The centerline divides the last in half lengthwise. This seems easy enough, but the fact that the last is not symmetrical can make this a little bit tricky. Thornton suggests marking a few easy-to-find points and then connecting them. First, find the center of the instep near the top of the last (which is roughly symmetrical) and mark it (shown in fig. 30 as “I” for “Instep”). Then mark the front of the last at the very tip of the toe (shown in fig. 30 as “E”). From there, I found it easiest to lay a piece of masking tape at “I,” pull it down to “E,” and then flatten it down the middle to make a straight line connecting the two points. Do the same for the heel, which is a little bit more symmetrical and easier to eyeball. You should get these measurements as close as possible, but don’t worry if they’re not perfect. Any unevenness in either side will be averaged out in a later step.
2.2 – VAMP POINT
Now that you have the centerline marked off you can begin to locate the vamp point.
For anyone who’s curious, here’s a brief explanation of the significance of the vamp point and why it’s so crucial in the pattern. If you’re not interested and you just want to find the vamp point, skip the next two paragraphs.
When you put your foot into your shoe, you have to pass the widest part of your foot (i.e. The ball) past an opening that must ultimately fit snugly around the narrowest part (i.e. The ankle). In order to solve this problem, a shoe is made with facings that allow it to open up and then laces to draw it closed again. The facings need to allow the shoe to open up enough to get the widest part of your foot past a constrictive opening and into the part of the shoe that is wide enough to accommodate it. Therefore, the facings need to extend the opening of the shoe all the way down to its widest part.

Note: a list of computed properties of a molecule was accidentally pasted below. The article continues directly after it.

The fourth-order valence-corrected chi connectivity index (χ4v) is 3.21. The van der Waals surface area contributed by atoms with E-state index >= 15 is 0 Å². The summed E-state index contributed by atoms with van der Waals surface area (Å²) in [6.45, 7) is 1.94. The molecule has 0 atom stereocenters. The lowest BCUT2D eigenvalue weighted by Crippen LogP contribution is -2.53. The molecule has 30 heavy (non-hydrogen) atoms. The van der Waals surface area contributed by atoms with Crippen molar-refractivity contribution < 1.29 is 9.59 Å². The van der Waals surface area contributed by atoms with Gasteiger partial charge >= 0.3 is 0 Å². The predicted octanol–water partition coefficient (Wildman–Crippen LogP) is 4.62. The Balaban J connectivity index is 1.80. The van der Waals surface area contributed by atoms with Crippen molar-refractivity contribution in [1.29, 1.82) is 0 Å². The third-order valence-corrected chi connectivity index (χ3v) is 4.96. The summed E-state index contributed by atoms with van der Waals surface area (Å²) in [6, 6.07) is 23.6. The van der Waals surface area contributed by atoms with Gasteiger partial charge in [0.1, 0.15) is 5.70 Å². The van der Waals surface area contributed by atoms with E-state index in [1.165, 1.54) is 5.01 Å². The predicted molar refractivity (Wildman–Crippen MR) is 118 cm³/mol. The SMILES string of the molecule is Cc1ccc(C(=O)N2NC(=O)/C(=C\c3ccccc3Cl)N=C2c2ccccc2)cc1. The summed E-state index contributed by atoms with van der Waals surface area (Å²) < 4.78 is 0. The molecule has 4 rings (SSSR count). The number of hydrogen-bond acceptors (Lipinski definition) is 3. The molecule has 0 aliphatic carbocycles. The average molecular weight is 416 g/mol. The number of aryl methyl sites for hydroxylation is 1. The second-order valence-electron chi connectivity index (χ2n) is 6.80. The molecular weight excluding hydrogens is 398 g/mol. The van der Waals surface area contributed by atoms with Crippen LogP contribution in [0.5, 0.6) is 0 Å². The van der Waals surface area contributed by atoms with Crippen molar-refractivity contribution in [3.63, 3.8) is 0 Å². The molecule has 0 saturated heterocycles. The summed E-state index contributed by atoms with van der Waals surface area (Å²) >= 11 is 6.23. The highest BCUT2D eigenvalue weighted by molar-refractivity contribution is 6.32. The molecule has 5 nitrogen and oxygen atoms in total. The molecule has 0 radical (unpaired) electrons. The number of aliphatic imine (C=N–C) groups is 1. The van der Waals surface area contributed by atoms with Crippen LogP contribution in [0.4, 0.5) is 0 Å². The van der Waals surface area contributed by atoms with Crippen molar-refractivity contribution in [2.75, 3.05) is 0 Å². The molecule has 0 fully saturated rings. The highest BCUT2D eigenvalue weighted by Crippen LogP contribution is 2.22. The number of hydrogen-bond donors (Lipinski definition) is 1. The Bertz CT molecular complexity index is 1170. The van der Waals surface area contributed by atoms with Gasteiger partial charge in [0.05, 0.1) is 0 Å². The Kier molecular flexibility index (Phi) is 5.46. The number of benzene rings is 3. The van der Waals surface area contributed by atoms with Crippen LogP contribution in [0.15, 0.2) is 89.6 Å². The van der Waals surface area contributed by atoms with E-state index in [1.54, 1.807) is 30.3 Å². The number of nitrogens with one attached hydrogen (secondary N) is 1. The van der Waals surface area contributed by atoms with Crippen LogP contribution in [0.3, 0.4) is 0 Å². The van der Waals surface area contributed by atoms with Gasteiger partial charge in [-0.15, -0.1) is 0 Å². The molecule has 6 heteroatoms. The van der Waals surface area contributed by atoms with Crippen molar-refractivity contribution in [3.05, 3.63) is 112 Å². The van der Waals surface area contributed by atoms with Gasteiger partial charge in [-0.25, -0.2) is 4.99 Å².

The vamp point tells us where the facings should stop and the vamp should begin by marking the intersection of a line drawn across the widest portion of the last with one drawn straight down the middle. This gives us the minimum length of the facings; if they were any shorter than this it would be difficult to get your foot in the shoe. Additionally, if the facings were much longer (and the vamp were lower) then you would run the risk of having the vamp line intersect with the natural crease line of the shoe caused by the flexing of the foot when walking; which would be uncomfortable.
The first step in finding the vamp point is to find the widest point on either side of the shoe. Do this by setting the shoe against the edge of a table and marking the point on the forepart of the last where it makes contact with the table.
Once you’ve marked both points, wrap a string across the top of the last so that it touches the marks that you’ve made on either side. The point at which this string intersects the centerline that you marked earlier is the vamp point. Mark this on your last.
2.3 – MAKING THE FORMES
Next, you will create a forme of each side of the last then average them together into a mean forme.
To do this, lay your last on its side on top of a piece of paper and draw a rough outline in the shape of the last. This just gives you a rough shape to start with and should not be contoured to the last; you’ll need to create a generous margin around the entire last in order to have enough material to work with. Then, cut out the outline. (I’ve found that thick paper works best for this, since it’s less apt to tear and won’t accidentally crease as easily as printer paper; I used a cut-up grocery bag).
With the rough shape cut out, draw a line across it from the toe to the top of the heel. Cut out three small windows along this line like in the picture below. These windows will be covered with tape, which will be used to adhere the forme to the last and hold it in place while we trace our outline.
Also, before putting the forme onto the last, go ahead and make a few cuts all around it as shown. This will allow the forme to flatten against the last more easily. Generally, however, you want to make as few of these cuts as possible because each cut introduces a small amount of distortion. I, for one, can never manage to do this and always end up cutting way more of them than this.